Detroit reporter Simon Shaykhet claims he's "exposing the truth behind Flint's water crisis," but he's really just dressing up tabloid journalism as the second coming of Watergate, pun intended.

The Flint Water Crisis is complicated. That much we know. It's the parts that we don't know that still has everyone asking questions. The problem is that most people are still asking the wrong questions. Enter WXYZ reporter Simon Shaykhet.

His report from last night's 11p newscast, which he promised would blow the doors off the Flint water crisis, was nothing more than an assortment of hack newsman parlor tricks. Smoke, cleverly-positioned mirrors, and sleek editing to help sell what is, at best, shaky reporting. I'm assuming that his producers saw his report, and decided to bury it at 11p instead of running it at 6p or 7p when people would actually notice it.

Now I hate calling someone's journalistic integrity into question, because I often get called out for "crappy journalism," and it sucks... but I'm no journalist. I'm a commentator, a blogger, a personality, just a dude that writes stuff, whatever you want to call me. I don't play by the same rules as these guys are supposed to. When I offer an opinion on something -- I make it clear that it's my opinion. If I were a professional newsman, I wouldn't be dressing my opinions up as facts. I also wouldn't cry wolf to cover up the fact that I went hunting and came home empty-handed.

Here are a few of the problems with this groundbreaking report:

  • Shaykhet's talking to regular people on the street, who offer answers even they seem unsure of and he's reporting them as fact. He even Brendan Dassey'd that lady around the one minute mark in the video. If you haven't seen 'Making a Murderer,' that's where you suggest the answer you want to receive from an unsure witness, who then will likely just agree because it sounds better than "I don't know."
  • Dayne Walling says that Flint saw double digit increases in water rates from Detroit while mayor, a position he held from late 2009 to late 2015. While he didn't have specific figures at hand, Walling said he stood by that statement when we reached him for comment.
  • The former Detroit Water and Sewer Director says that over 10 years, the average rate increases on Flint were "about 6.3%," which is presented only to say that Walling lied, making him look bad throughout the rest of the report. They reinforce that by doing the Jean Claude Van Damme triple-take replay to show Walling saying "double digit increases." However, he was talking about a 4 year period during his time as mayor, and the the former DWSD director was talking about a ten year average. Obviously those will be two different figures, but they had their moment that makes Walling look like a liar -- so who cares about things like accuracy and consistency?
  • One of the regular citizens is brought back, to confirm that even though the Flint water switch was done to save money -- the rates didn't go down. Then Walling is shown saying that "this" is a savings of $15 million for Flint. I'm assuming this is meant to imply that those "savings" were kept by local officials, when actually, we have no idea what Walling is referring to here because it is edited out of context. Besides, the savings were never expected to be immediate, as the city still had to cover costs of recent upgrades to the system, etc. What's conveniently left out is that part of that savings figure Walling offered likely included the avoidance of the 10% increase in rates Detroit wanted after ending Flint's contract over us joining the KWA. The DWSD said in a press release that by making an attempt to save money in the long term, Flint had "launched the greatest water war in Michigan’s history."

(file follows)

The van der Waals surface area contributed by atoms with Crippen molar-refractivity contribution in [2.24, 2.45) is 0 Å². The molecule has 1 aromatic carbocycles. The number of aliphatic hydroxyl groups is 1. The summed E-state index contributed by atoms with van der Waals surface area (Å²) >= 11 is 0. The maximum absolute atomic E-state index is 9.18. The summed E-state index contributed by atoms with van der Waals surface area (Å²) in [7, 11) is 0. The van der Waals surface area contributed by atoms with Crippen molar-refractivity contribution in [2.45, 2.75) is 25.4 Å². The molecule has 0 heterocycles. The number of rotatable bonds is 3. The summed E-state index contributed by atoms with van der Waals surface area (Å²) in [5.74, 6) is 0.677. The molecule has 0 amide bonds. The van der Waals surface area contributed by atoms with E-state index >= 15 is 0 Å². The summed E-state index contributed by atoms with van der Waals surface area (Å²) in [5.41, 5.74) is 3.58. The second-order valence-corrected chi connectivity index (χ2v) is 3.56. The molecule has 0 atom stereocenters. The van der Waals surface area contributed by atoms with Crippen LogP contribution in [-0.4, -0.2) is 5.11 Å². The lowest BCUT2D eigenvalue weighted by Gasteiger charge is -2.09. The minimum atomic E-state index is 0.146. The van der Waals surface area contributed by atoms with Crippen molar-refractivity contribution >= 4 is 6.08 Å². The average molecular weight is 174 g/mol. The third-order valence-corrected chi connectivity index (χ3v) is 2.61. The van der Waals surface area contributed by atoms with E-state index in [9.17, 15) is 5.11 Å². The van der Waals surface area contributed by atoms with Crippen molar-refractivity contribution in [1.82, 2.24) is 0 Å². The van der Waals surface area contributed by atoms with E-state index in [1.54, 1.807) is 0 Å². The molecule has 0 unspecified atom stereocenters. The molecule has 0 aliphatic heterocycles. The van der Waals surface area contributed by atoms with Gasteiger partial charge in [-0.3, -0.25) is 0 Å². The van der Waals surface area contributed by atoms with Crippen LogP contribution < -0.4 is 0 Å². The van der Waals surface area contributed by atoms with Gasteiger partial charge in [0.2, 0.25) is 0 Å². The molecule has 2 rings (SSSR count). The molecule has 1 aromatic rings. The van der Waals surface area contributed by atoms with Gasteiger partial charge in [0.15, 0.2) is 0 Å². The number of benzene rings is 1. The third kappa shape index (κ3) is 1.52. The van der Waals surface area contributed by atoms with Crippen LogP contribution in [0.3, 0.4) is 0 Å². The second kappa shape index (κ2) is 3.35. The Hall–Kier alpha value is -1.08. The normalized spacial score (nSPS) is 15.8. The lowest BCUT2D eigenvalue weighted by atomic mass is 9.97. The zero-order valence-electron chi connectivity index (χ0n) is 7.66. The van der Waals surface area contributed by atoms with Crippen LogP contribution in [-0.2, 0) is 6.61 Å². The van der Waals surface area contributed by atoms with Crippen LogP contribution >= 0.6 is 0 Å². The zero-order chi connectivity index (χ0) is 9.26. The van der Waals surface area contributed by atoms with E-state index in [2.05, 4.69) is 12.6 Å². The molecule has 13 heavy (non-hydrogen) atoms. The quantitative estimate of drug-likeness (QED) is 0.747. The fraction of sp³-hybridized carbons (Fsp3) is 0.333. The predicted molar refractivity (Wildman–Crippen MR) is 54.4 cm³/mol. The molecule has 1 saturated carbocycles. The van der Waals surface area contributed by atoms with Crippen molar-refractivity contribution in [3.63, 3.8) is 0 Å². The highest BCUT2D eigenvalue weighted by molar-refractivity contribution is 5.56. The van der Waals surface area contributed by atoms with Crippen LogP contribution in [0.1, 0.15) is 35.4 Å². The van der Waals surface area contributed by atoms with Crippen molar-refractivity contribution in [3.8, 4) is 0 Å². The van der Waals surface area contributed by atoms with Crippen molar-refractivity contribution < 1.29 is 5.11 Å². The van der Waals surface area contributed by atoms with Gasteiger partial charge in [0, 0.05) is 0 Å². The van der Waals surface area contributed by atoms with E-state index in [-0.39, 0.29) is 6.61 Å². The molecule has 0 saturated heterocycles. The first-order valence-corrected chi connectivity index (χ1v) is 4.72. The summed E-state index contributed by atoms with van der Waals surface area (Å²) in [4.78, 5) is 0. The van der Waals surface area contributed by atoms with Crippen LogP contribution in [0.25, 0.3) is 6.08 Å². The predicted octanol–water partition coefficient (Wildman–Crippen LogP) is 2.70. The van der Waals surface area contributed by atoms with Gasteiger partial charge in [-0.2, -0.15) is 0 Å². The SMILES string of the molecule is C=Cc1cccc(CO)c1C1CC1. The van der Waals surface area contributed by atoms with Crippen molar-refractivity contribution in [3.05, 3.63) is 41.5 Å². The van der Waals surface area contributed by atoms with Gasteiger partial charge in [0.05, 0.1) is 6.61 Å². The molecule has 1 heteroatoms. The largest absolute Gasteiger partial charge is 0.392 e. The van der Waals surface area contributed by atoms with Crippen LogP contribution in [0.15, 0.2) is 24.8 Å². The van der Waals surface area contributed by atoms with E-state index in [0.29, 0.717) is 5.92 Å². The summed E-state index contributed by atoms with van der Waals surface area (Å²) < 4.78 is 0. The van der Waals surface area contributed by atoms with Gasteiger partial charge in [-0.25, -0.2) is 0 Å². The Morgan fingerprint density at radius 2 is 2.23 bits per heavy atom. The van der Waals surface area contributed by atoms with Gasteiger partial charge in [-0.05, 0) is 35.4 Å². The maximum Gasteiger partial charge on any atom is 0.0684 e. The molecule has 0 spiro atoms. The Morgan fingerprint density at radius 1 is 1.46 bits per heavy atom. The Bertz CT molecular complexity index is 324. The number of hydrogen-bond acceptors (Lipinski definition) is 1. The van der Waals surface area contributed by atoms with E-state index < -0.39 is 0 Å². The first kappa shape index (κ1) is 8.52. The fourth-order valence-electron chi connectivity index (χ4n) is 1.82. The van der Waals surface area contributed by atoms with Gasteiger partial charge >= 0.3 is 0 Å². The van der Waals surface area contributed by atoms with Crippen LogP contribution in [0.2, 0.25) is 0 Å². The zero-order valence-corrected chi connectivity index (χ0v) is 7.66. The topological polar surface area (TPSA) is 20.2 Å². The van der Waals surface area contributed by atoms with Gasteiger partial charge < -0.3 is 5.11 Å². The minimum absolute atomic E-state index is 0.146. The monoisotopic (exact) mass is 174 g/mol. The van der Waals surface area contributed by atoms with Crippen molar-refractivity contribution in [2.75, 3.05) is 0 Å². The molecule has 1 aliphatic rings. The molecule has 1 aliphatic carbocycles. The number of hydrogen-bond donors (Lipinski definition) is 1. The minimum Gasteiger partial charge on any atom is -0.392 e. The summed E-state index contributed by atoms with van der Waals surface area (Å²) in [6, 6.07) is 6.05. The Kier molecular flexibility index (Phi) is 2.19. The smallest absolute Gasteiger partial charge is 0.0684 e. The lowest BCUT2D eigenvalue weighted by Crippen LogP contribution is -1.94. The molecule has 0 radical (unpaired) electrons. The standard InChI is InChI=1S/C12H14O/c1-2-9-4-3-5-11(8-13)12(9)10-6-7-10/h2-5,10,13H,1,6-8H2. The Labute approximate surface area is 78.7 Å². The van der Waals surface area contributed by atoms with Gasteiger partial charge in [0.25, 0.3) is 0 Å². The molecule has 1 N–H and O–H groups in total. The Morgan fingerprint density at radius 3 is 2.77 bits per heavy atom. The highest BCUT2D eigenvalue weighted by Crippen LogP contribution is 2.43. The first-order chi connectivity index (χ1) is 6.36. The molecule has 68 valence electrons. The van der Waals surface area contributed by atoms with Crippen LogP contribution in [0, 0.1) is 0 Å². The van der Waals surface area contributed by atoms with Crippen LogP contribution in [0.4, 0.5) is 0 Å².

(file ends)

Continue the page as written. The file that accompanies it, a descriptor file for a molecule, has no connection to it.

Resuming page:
• Shaykhet then, without making any logical connection whatsoever to the rest of his story, asked if Walling received campaign contributions from the KWA and pipeline contractors, which Walling vaguely admits to. This is an interesting point, but it's only used here to paint Walling as a bad guy. That doesn't add up though, because whether or not the decision to join KWA was supported by Walling or the City Council -- it was ultimately made by the Snyder-appointed Emergency Manager because Flint's elected officials had no authority.

What wasn't mentioned is that Shaykhet's promo for the story highlighted how the Flint water crisis made Detroit the "bad guy." None of that was mentioned in the actual report, but it clearly had that agenda. It is mentioned that the crisis is a failure at multiple levels, but unfairly paints Dayne Walling as the man behind the curtain. The guy pulling all the strings. I'm not saying that I can personally vouch for all Walling's actions, but if you know anything about Flint's political makeup since 2011 -- you know it's impossible for it all to be his fault... or even mostly his fault.

This reporter did what reporters do -- sensationalized a story of great local interest. The problem is he's insinuating a narrative he knows to be mostly Scooby Doo bulls*** to manipulate the Detroit viewer's perception of the water crisis. This isn't the first time we've seen Detroit media try to turn residents on the people of Flint over the water crisis. Earlier this month, a radio station implied that Detroit residents had to pay Flint's water bills for a month. Detroit Vs. Everybody looks cool on a shirt, but it looks desperate on the news. The Flint water crisis is complicated enough without Charlie LeDuff wannabes spreading misinformation.